It's fair to say we've been highly critical of Canon's compact system camera EOS M line. For a simple reason, though: the Japanese company's mirrorless cameras just haven't been able to stand up against the competition.
But that could be about to change. The Canon EOS M5 - which sits above the entry-level M10 and middling M3 (yep, it's an odd numbering convention that makes no sense) - is, in many respects, like a “mini 80D” DSLR and, finally, offers a focus system that's actually usable.
So does Canon have what it takes to stand out in the bustling compact system camera market? We experienced the M5 in person, ahead of its official unveil, to get a sense of its potential.
Canon EOS M5 review: Autofocus advances
The most critical aspect of the M5's specification is that it offers Dual Pixel CMOS AF - the same technology as found in the top-end Canon EOS 1D X Mark II pro DSLR - to deliver on-sensor phase detection autofocus, paired with contrast-detect autofocus.
And it genuinely works well. It's quick, capable and doesn't need to hunt excessively to find focus. Finally, then, Canon has an M-series camera with acceptable autofocus, so we can pretend the rest of the range doesn't exist.
But is it the best autofocus system in any compact system camera? We don't think so. For the simple reason that it's far simpler than some of the other systems out there which offer a multitude of focus types. Take Panasonic's pinpoint autofocus option (which zooms in to 100 per cent at a cross-hair focus for absolute accuracy), for example, in any of its G-series cameras; or consider the Fujifilm X-T2's ultra-complex and customisable continuous autofocus abilities. Canon just offers medium and large AF box sizes, just as it does - and has for an age - on its compact cameras.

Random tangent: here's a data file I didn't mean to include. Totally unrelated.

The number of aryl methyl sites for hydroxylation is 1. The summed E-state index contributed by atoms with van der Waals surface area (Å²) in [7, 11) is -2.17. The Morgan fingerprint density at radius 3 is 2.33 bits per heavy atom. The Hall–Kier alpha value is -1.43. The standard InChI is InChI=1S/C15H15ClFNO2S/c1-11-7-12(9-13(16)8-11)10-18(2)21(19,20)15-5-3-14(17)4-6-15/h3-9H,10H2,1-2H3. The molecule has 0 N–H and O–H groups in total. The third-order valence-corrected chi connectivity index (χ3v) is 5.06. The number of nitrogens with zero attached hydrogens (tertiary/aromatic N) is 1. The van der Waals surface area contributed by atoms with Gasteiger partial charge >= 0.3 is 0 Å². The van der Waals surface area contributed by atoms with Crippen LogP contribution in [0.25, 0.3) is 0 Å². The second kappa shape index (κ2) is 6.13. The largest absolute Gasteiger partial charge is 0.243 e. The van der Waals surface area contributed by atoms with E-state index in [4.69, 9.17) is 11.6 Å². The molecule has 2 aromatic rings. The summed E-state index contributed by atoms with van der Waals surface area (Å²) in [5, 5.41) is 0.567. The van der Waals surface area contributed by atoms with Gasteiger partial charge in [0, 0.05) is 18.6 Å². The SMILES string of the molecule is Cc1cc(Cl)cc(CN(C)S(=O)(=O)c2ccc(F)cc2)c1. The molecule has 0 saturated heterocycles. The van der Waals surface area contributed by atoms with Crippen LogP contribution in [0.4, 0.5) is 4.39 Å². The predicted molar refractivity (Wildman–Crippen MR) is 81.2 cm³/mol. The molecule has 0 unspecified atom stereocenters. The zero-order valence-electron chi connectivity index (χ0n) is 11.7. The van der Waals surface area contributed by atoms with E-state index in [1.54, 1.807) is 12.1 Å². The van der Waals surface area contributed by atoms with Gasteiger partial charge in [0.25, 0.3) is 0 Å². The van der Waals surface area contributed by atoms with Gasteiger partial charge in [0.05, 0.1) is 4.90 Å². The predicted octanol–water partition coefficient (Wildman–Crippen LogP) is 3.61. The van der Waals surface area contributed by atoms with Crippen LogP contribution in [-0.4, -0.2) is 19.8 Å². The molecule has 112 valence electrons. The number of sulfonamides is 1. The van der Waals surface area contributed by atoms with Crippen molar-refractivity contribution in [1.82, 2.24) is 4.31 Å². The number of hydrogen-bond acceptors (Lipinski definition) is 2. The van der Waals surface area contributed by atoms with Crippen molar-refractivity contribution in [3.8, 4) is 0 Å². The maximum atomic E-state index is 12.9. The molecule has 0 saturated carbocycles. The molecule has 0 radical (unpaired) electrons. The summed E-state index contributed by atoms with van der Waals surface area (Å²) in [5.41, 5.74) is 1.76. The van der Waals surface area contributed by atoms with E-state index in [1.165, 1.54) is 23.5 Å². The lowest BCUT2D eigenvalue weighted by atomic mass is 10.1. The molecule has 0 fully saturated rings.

READ: Fujfiilm X-T2 preview
Canon EOS M5 review: Sensor and lenses
In its favour, however, the EOS M5 does come with a 24.2MP APS-C size sensor - that's larger than you'll find in Panasonic/Olympus Micro Four Thirds cameras - which is reflective, again, of what you'll find in the EOS 80D (the two sensors are different, though).
We can't comment on image quality at this stage, other than the M5 camera offers 14-bit raw files in addition to JPEG. But with Canon's expertise we've rarely been disappointed with any of its cameras' capabilities in this department. This ought to be its strong suit.
READ: Canon EOS 80D review
Add to that Digic 7 processing, which means super-fast processing that's never appeared in any EOS camera before, and the EOS M has ample throughput to handle a decent burst rate of 7fps in continuous autofocus, increasing to 9fps at a fixed focus point. The buffer is said to be significant too, to avoid clogging after taking just a handful of images - but, without a card in the camera, we've not been able to test this just yet. And, according to Canon's official spec, it maxes out at 26 JPEG images when shooting at 9fps.
That might not be the Fujifilm X-T2's 11fps capability (once paired with its optional battery grip, anyway), but the EOS M5 is a much smaller camera by compare. It's almost cutesy in its design - like an altogether more capable and mirrorless EOS 100D replacement, in a sense.
As part of that size you'll want to use EF-M lenses, however, not the EF and EF-S lenses that are larger, more varied and, in some of their pro guises, more capable than what the M-series lineup can offer. Canon is playing on this point by offering an EOS-M adapter for pre-order and initial purchases (while stocks last, presumed to be until the end of 2016) to get the most out of the full breadth of the company's lens range.
Canon EOS M5 review: Design
There are some interesting points about the M5's design. Unlike previous models in the range it's aimed at users who want more control, who might otherwise contemplate a DSLR but seek something smaller. The M5, then, is exactly what we thought missed from the M-series lineup in its initial stages (well, that and the until-now poor autofocus).